A textarea for every day.
I’m an independent Finnish web designer and game developer.
A progress update on my work with zoomable UIs on the web.
An alternative to in-site hyperlink navigation.
I’m afraid to click things on websites. Often the result is either:
I’ve been searching for ways to improve on this issue for a long while now. After making some detours with concepts like the Infinite Canvas and bi-directional scrolling, I landed on zoomable user interfaces.
Jef Raskin’s ZoomWorld, described in his book The Humane Interface, is just about the only serious ZUI design outside map browsers that I’ve stumbled into. For some reason ZUIs never really made it out of the early 2000s. Maybe it was the technical issues related to building them (I’ve certainly run into a pile of them so far), the lack of input devices designed for them, or just pure chance. Either way, I’m giving them a go!
This site is the first working zoomable UI design I’ve produced. Here’s a list of things I think are cool about it:
Navigating through posts and categories feels like I’m still in the same “system”. The site feels less like a collection of separate documents, and more like an app where each URL points to a different state of it. Traveling between states feels like a fast continuum of actions, unlike browsing separate documents. It helps me keep my train of thought.
There is no home page or navigation menu. These two elements are usually among the hardest to design, so I'm glad to be rid of them. In this design, they're both replaced by the same thing: a zoomable view of the site's contents. The content itself is the navigation.
Every article feels like it has a spatial location on the site. The zooming animation helps me understand where elements come from and where they’re going. I’m trying to aim for a system that makes me think “the article with yellow bars somewhere in the bottom left” instead of “the article named Golden Grid System”. This effect was stronger in some of my previous prototypes, which used a “dive in closer to the canvas” type of system instead of the current “bring that object closer to me”, but this one is more suited to the web’s technical constraints and seems less likely to cause issues with motion sickness.
Permalinks, browser history, animation-free browsing, and JS-free browsing are supported. The different between a zoomed-in post and a non-zoomed-in one is a couple of classes and some AJAX-loaded markup. It's easy to render on the server-side when visiting a permalink. This also means the site is browsable with traditional full-page reloads, for people with motion sickness and for times when JS isn’t available.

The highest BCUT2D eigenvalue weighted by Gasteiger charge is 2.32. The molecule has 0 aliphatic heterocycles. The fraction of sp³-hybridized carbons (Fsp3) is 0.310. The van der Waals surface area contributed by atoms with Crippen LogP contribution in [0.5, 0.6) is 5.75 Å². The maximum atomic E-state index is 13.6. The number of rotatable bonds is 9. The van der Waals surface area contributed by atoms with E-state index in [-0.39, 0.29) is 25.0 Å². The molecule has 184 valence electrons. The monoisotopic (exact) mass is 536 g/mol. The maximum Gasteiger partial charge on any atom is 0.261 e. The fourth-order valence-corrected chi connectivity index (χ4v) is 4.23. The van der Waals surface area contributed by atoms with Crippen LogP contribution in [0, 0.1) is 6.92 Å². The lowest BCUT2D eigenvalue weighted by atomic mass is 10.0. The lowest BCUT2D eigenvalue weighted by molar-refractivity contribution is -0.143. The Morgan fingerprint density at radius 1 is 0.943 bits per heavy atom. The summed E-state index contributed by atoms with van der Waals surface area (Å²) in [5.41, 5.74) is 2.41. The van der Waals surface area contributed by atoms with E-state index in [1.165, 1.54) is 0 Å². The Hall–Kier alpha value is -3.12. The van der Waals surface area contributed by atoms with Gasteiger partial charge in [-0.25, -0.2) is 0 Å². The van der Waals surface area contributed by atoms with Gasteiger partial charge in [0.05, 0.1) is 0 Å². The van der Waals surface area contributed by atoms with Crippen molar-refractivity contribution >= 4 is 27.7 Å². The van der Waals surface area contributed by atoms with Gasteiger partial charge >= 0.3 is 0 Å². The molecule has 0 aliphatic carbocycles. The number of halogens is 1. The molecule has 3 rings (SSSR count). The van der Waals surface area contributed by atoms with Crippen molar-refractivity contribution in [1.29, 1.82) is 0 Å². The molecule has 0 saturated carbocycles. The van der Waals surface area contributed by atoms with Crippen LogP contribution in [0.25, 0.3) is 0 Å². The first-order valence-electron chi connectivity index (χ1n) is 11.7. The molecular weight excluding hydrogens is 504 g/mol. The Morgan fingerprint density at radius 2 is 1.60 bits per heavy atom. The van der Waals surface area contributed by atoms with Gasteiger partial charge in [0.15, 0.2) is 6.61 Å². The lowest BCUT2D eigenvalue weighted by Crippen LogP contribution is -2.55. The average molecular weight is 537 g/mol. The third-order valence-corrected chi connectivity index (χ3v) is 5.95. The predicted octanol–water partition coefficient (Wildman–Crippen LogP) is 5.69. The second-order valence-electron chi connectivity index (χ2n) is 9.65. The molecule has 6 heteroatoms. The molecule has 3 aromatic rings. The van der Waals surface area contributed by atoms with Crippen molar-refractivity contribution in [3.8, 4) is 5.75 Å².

You can hit ESC to zoom out. It just feels right. I’m working on doing something similar for touch screens with a pinch gesture.
You either zoom or scroll. Never both at the same time. The home view, the “map”, the “bird’s eye view” or whatever you want to call it always adjusts to the viewport’s shape and size. It never overflow-scrolls. The idea is that zooming is the way to handle its overflow. As more articles get added, they get grouped into more zoomable categories.
The fluid “covers” for each article are pure HTML/CSS. Since I’m actually resizing articles instead of using scale transforms — proved troublesome in a previous prototype, which I'll write about in another post — I can't show their actual textual content before they're zoomed in. I added the "covers" to still have something recognizable there when navigating the site. I started off with bitmap images, but found that they too are a no go: too laggy to resize. Eventually I tried a pure HTML/CSS illustration for one cover, and found that they're really cheap to resize. The constraint of illustrating with nothing but box elements turned out to be fun, and here we are.
I'm not the only one currently thinking about UIs like this. Some sites have begun using zooming as part of their designs, and there’s a lot of talk about making UIs more “spatial”: (Spatial Interfaces is required reading on the subject). I think this is a good trend.
Either way, making this site has been a blast. Let me know what you think about it on Twitter.
Before I go, I’d like to thank the following awesome people for their feedback on and help with various prototypes of this design.
P.S. The resizing technique, rem-units, and some of the history-related JS I’m using cause issues in some older browsers. I'm also a little worried about SEO and accessibility, since the nested DOM structure is weird. I’m working on it!
P.P.S. The code is available on GitHub, but it's messy.
Update: I posted a progress update on my work since this post.
A two-way scrolling layout used on a previous version of this site. (2013)
A recipe for building an infinitely adapting fixed-width grid (2011).
A folding grid system for responsive design (2011).
An early adaptive CSS grid system (2010–2011).
Basically like a long blog post about the state of responsive design in 2011–2012.
Using media queries to make a clean break from legacy browsers. (2011)
An unexpected opportunity to control how the page loads, using Typekit. (2011)
This is an article I wrote in 2011, for .net Magazine #211. I’m rehosting it here, since they’ve since made their old issues inaccessible on the web.